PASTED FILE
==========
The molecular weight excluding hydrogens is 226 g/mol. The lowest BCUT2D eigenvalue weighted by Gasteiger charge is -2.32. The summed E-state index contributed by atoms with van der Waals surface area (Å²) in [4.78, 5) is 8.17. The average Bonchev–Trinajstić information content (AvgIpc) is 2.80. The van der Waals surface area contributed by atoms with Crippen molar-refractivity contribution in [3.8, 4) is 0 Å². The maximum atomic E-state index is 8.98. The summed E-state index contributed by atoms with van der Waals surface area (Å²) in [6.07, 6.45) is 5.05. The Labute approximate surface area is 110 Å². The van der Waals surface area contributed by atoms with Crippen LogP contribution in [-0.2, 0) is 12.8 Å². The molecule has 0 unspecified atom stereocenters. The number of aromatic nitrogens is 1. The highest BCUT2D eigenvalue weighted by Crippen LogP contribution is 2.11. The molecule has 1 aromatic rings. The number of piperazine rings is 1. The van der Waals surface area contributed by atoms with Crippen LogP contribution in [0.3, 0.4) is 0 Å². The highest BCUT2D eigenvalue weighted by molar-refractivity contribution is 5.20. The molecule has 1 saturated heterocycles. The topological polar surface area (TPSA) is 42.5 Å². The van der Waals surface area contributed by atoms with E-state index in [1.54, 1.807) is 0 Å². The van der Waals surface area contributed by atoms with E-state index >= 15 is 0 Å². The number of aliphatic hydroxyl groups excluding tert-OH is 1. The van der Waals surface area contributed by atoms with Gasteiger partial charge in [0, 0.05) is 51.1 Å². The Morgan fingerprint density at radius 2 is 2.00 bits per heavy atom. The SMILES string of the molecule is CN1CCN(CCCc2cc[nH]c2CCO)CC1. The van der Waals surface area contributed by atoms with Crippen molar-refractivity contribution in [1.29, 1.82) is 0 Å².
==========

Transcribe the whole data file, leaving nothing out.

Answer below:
The molecular weight excluding hydrogens is 226 g/mol. The lowest BCUT2D eigenvalue weighted by Gasteiger charge is -2.32. The summed E-state index contributed by atoms with van der Waals surface area (Å²) in [4.78, 5) is 8.17. The average Bonchev–Trinajstić information content (AvgIpc) is 2.80. The van der Waals surface area contributed by atoms with Crippen molar-refractivity contribution in [3.8, 4) is 0 Å². The maximum atomic E-state index is 8.98. The summed E-state index contributed by atoms with van der Waals surface area (Å²) in [6.07, 6.45) is 5.05. The Labute approximate surface area is 110 Å². The van der Waals surface area contributed by atoms with Crippen LogP contribution in [-0.2, 0) is 12.8 Å². The molecule has 0 unspecified atom stereocenters. The number of aromatic nitrogens is 1. The highest BCUT2D eigenvalue weighted by Crippen LogP contribution is 2.11. The molecule has 1 aromatic rings. The number of piperazine rings is 1. The van der Waals surface area contributed by atoms with Crippen LogP contribution in [0.3, 0.4) is 0 Å². The highest BCUT2D eigenvalue weighted by molar-refractivity contribution is 5.20. The molecule has 1 saturated heterocycles. The topological polar surface area (TPSA) is 42.5 Å². The van der Waals surface area contributed by atoms with E-state index in [1.54, 1.807) is 0 Å². The van der Waals surface area contributed by atoms with E-state index >= 15 is 0 Å². The number of aliphatic hydroxyl groups excluding tert-OH is 1. The van der Waals surface area contributed by atoms with Gasteiger partial charge in [0, 0.05) is 51.1 Å². The Morgan fingerprint density at radius 2 is 2.00 bits per heavy atom. The SMILES string of the molecule is CN1CCN(CCCc2cc[nH]c2CCO)CC1. The van der Waals surface area contributed by atoms with Crippen molar-refractivity contribution in [1.29, 1.82) is 0 Å².